Five Friday Questions with Zakiya Young

Zakiya Young is a New York actor who was last seen in town for Seattle Rep’s 2013 production of Good People. She’s performed in theatres across the country and on Broadway in The Little Mermaid, Stick Fly, and others. Last year she appeared on an episode of Orange is the New Black. Young returns to Seattle perform in a trio of upcoming shows at the Rep: Disgraced, Constellations and Luna Gale.

First up is Disgraced, Ayad Akhtar’s Pulitzer Prize-winning play about prejudice, identity and faith in which she plays the role of Jory. It runs through January 31. Young joined me for this week’s installment of Five Friday Questions.

What’s the best performance you’ve seen lately?

Hands down it has to be Hamilton. I saw it off-Broadway at The Public and it was just life changing. I was at a point in my career where I needed inspiration, and from the moment the show started until the final notes were sung I was riveted. I’ve never had an artistic experience that just blew my mind like that. The blend of different musical genres combined with the choreography and the amazing performances by the cast—I seriously wanted to jump onstage and join them. I sing/rap all of Angelica Schuyler’s songs in my dressing room as part of my vocal warm up before each performance. I feel like she and Jory would’ve been friends. They’re both fierce, confident women.

What’s the best meal in Seattle?

Best meal in Seattle… hmm, I don’t think I’ve had it yet! I haven’t been here in a few years and I was a little timid about exploring the area the last time I was here. But I’m not timid anymore! I’m so excited about all of the new restaurants in the area and am planning to eat my way through Seattle. But I will also be working out daily so I can still fit into my fabulous costume.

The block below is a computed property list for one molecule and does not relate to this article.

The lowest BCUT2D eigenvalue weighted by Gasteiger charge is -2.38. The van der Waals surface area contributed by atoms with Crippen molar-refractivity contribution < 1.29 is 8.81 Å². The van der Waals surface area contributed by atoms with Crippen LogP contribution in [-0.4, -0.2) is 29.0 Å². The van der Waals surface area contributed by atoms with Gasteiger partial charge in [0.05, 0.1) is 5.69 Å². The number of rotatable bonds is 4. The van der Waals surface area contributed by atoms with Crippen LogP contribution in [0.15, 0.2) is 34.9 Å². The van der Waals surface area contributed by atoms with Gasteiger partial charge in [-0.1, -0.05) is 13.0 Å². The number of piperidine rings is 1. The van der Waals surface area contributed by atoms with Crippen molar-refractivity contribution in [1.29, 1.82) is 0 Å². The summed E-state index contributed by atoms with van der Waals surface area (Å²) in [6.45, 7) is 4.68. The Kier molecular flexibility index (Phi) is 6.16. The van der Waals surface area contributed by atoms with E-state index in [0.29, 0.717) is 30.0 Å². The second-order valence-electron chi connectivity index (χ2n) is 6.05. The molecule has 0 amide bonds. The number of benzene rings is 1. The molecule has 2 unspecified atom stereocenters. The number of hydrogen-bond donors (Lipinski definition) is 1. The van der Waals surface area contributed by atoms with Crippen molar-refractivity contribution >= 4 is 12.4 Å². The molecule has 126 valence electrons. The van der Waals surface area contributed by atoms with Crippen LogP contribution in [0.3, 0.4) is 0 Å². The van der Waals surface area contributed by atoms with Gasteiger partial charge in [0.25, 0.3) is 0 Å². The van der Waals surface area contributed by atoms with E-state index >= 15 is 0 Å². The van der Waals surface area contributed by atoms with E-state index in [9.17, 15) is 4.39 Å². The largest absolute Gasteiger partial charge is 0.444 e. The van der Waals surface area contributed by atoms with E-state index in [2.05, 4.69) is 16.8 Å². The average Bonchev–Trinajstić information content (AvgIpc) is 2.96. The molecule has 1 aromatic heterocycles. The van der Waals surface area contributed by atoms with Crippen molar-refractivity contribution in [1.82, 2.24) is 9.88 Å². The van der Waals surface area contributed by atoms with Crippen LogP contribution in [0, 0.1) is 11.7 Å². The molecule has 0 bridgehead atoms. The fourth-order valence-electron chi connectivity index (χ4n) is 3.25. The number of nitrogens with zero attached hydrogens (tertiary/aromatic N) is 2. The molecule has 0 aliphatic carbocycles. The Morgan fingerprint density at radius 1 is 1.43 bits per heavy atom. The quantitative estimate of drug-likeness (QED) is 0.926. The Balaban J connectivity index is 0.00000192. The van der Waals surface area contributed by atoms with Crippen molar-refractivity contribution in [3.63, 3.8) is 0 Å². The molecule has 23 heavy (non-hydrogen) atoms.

What music gets you pumped up? What do you listen to when you’re sad?

As I mentioned, the soundtrack to the Broadway musical Hamilton, along with ’80s and ’90s hip hop and R&B. I also start my morning with gospel music. It just gets my spirit right as I start my day. I tend to be grumpy if I don’t do that first.

When I’m sad I tend to either go for Etta James, Stevie Wonder, Adele or the acoustic piano serenade station on Songza. But I don’t like to dwell on the sadness. I’m a firm believer in feeling the feelings, crying it out and moving forward.

What’s the most crucial element of any production?

I think creating a safe space is the most crucial element of a production. Kimberly, our director, did an amazing job of making us feel safe in the rehearsal room. We could ask any question, challenge ideas, share experiences and explore all of the feelings that this story brought to the surface. It created a trust between the creative team and the actors, and that is paramount. If you don’t feel safe as an artist, how can you fully explore the character and open yourself up to tell the story? It starts from the top down and I have been incredibly blessed to work with directors who have created that safe space.

What’s the most useful thing anyone’s ever taught you about performing?

Three things come to mind, and I have them on post it notes around my dressing room mirror:

  1. K.I.S.S. Keep It Simple Stupid. I was pre-med before I became an actor and I tend to over-analyze things. One of my favorite directors, Mark Madama (who directed me in Aida twice) took me out to breakfast during our last project and he basically told me to get out of my head and TRUST the story. Keep It Simple Stupid! And he was right! I already knew the story but I was just doing waaaay too much. And I appreciate that he took the time to tell me—in love—to just calm down.
  2. Have a conversation. We are talking to each other onstage. Just have a conversation and know what you’re trying to get out of the conversation.
  3. Trust that God has already given you everything you need for this role. You can do it. You are enough.